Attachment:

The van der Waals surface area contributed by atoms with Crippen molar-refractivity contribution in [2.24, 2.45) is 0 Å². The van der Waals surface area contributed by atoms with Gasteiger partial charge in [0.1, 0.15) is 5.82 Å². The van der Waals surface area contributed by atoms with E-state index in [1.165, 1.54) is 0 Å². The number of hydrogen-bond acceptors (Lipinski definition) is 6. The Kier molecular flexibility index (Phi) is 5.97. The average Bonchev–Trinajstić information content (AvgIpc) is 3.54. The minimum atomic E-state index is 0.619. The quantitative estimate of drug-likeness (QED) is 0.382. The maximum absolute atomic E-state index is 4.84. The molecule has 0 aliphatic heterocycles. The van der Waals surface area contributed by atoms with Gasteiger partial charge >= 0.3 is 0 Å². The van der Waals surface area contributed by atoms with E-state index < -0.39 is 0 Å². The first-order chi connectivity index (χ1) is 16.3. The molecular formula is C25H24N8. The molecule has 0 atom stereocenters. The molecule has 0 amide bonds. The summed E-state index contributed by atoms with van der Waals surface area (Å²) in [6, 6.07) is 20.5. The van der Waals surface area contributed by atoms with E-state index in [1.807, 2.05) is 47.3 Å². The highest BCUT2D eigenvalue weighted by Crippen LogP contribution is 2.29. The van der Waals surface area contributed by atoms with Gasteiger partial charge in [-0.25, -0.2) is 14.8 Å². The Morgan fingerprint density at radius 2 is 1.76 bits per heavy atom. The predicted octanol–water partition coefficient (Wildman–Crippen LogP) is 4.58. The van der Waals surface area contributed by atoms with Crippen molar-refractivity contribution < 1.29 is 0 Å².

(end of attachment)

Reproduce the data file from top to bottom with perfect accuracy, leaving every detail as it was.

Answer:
The van der Waals surface area contributed by atoms with Crippen molar-refractivity contribution in [2.24, 2.45) is 0 Å². The van der Waals surface area contributed by atoms with Gasteiger partial charge in [0.1, 0.15) is 5.82 Å². The van der Waals surface area contributed by atoms with E-state index in [1.165, 1.54) is 0 Å². The number of hydrogen-bond acceptors (Lipinski definition) is 6. The Kier molecular flexibility index (Phi) is 5.97. The average Bonchev–Trinajstić information content (AvgIpc) is 3.54. The minimum atomic E-state index is 0.619. The quantitative estimate of drug-likeness (QED) is 0.382. The maximum absolute atomic E-state index is 4.84. The molecule has 0 aliphatic heterocycles. The van der Waals surface area contributed by atoms with Gasteiger partial charge >= 0.3 is 0 Å². The van der Waals surface area contributed by atoms with E-state index < -0.39 is 0 Å². The first-order chi connectivity index (χ1) is 16.3. The molecular formula is C25H24N8. The molecule has 0 atom stereocenters. The molecule has 0 amide bonds. The summed E-state index contributed by atoms with van der Waals surface area (Å²) in [6, 6.07) is 20.5. The van der Waals surface area contributed by atoms with E-state index in [1.807, 2.05) is 47.3 Å². The highest BCUT2D eigenvalue weighted by Crippen LogP contribution is 2.29. The van der Waals surface area contributed by atoms with Gasteiger partial charge in [-0.25, -0.2) is 14.8 Å². The Morgan fingerprint density at radius 2 is 1.76 bits per heavy atom. The predicted octanol–water partition coefficient (Wildman–Crippen LogP) is 4.58. The van der Waals surface area contributed by atoms with Crippen molar-refractivity contribution < 1.29 is 0 Å².